DL: It was the way I started. I started actually playing by myself, five-string banjo, guitar, and fiddle and stuff. I was really intrigued by people like Mike Seeger, who would take a bunch of instruments and do a one-man show. And there was a guy in our area, who was from back east – his name was Mike McClellan, and he used to play at a place called The Cat’s Pajamas. I used to go see him play, and he was a multi-instrumentalist.
And around that same time there was a guy named Sandy Bull. Sandy would play all kinds of stuff. I finally got to meet him and know him. He was a big inspiration, too. But I grew up going to the Ash Grove in Los Angeles to see people like Doc Watson and Mance Lipscomb and Son House, Fred McDowell, and all these solo players. Sabicas, the great flamenco guitarist, he was a solo artist, too. He played by himself, and a lot of the flamenco guitarists – Carlos Montoya – and the classical guitarists – Segovia, Julian Bream – they all played by themselves. So it was a very natural thing. And then people started doing it a lot. I went to see Leo Kottke, and J.J. Cale, and I said, “Shit, I’m gonna do this.” And it worked out good. I like it a lot because I can change courses in midstream, and I can change anything to however I want it, the form of it and everything. It’s good. It opens up lots of things.
DL: Yeah, I was playing with The Kaleidoscope in San Francisco, and I met this girl who I didn’t know was his girlfriend. She was very cool, and I went over to her house, and there was Sandy’s room. He had a room there, and he had all his instruments in there, and I went, “Oh no, man, what am I getting into?” [laughs] And then I got to meet and talk to him, and I spent more time talking to Sandy than anything else.
He had a baritone guitar – the first time I’d ever seen one. It was a Fender six-string bass, and he put lighter strings on it. I had never seen that before, and I played that and it just opened up by brain. So I bought a six-string bass and I put light strings on it, and I made a baritone guitar because of what I’d seen him do. And about the same time, John Sebastian was doing the same thing. I think John was inspired by Sandy as well, but he may not have been. Up until then, there was a guy named Link Wray who played a baritone guitar, Ozzie Nelson played a baritone guitar on Rick Nelson’s early recordings. It had been around for a while, and I think Sandy learned about it from other people. But he was the guy who actually played it and I heard it, and I said, “Oh yeah, there you go. That’s a good thing.” So he was responsible for that, and also for playing the oud, a lot of it. Everybody that I ever met, that I’ve ever heard, has been an influence on me. It all goes in there, and it will come out at times that I don’t expect it to.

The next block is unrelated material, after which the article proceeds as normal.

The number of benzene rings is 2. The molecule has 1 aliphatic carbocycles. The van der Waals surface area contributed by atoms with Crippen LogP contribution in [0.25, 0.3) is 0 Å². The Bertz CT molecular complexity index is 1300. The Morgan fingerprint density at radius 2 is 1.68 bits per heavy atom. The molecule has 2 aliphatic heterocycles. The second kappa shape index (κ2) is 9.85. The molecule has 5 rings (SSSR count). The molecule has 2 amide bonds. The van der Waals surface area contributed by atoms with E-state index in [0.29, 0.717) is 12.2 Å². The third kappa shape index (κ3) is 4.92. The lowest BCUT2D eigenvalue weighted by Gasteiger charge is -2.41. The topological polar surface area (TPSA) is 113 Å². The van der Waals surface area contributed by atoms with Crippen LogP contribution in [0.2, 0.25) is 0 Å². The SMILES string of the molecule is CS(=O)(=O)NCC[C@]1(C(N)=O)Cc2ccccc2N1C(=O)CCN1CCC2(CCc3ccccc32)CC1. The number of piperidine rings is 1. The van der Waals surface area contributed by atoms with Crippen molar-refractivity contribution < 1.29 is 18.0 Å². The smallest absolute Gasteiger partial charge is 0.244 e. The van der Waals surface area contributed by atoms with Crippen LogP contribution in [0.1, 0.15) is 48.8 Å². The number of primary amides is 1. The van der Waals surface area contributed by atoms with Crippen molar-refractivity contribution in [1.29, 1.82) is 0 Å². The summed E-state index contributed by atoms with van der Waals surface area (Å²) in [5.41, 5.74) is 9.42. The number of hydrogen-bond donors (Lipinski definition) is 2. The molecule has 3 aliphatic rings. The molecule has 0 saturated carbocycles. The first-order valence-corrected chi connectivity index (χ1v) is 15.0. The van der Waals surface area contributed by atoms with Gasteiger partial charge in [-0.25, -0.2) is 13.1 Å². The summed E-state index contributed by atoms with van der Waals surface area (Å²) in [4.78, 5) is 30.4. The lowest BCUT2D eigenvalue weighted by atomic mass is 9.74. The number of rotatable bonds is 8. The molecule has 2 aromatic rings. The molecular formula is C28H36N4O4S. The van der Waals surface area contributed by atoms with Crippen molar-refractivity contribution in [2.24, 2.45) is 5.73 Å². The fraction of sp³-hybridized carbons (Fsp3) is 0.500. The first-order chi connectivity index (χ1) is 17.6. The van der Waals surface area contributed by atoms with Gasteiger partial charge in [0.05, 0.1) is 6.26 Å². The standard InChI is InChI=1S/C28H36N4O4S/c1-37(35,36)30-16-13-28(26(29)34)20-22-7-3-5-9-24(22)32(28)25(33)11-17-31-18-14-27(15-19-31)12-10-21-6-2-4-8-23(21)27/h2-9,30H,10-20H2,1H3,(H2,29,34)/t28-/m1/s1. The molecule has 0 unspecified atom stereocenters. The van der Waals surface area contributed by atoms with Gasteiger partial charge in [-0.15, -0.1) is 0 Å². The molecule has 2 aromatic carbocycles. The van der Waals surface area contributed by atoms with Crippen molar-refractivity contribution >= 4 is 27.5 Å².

JM: It always blows me away to hear Sandy Bull play the Carmina Burana on a banjo. [both laugh]
DL: And he would play Brazilian Luiz Bonfa tunes, and he would play them on the oud. He would do all this stuff. Seeing him play, and listening to him play, was like a license to kill, double-o 7. You can do anything you want. And once that was established, it was like another whole world opened up. You can play what you want on what you want – there’s no rules. And it was Sandy primarily that was responsible for that.
JM: Another guitar that I’ve been listening to recently is Robbie Basho. Did you interact with him?
DL: Yeah, I knew Robbie. He was great. Kaleidoscope played gigs with him. He was fabulous. He was so good, and a character, too. I also got to meet John Fahey, who shared an apartment with a guy that played dobro in the band I was in, the bluegrass band. Fahey, boy… man… The greatest song title guy in the world. He had the greatest song titles. He was so into it, and he could make anything into a guitar piece.
JM: There was the singing bridge [“The Singing Bridge of Memphis, Tennessee”, from The Yellow Princess].
DL: Yeah, and the Great San Bernadino Birthday Party. He was amazing, and kind of a Berkeley guy at the time. We’d run into him, we’d run into all kinds of people. And Richie Havens – I got to know him. He was one of those people that did the whole thing by himself.
JM: Last question – where do you buy your stage clothes?
DL: [laughs] Some of them, especially the shoes, came from a place called New Bonds – A Finer Reflection of You. They had stuff that I’ve never seen in my life, ever. The rest of it was stuff that I would find in thrift stores, since the 70’s because I started collecting shirts and pants and stuff like that in the ’70’s. I got all the great disco stuff. People hated it, and I said, “Oh no, man, this is art!” I have an actualy shirt that has John Travolta dancing down a pathway of stars in the sky, and he’s in that pose where he’s got his finger pointed up to the sky, and he has no face. It’s one of the best things I’ve ever seen. So good. And then I figured out all the brands that were the really demented, strange ones, and I bought a bunch of those. I have over 200 shirts now. It’s one of those things you can’t stop, ever.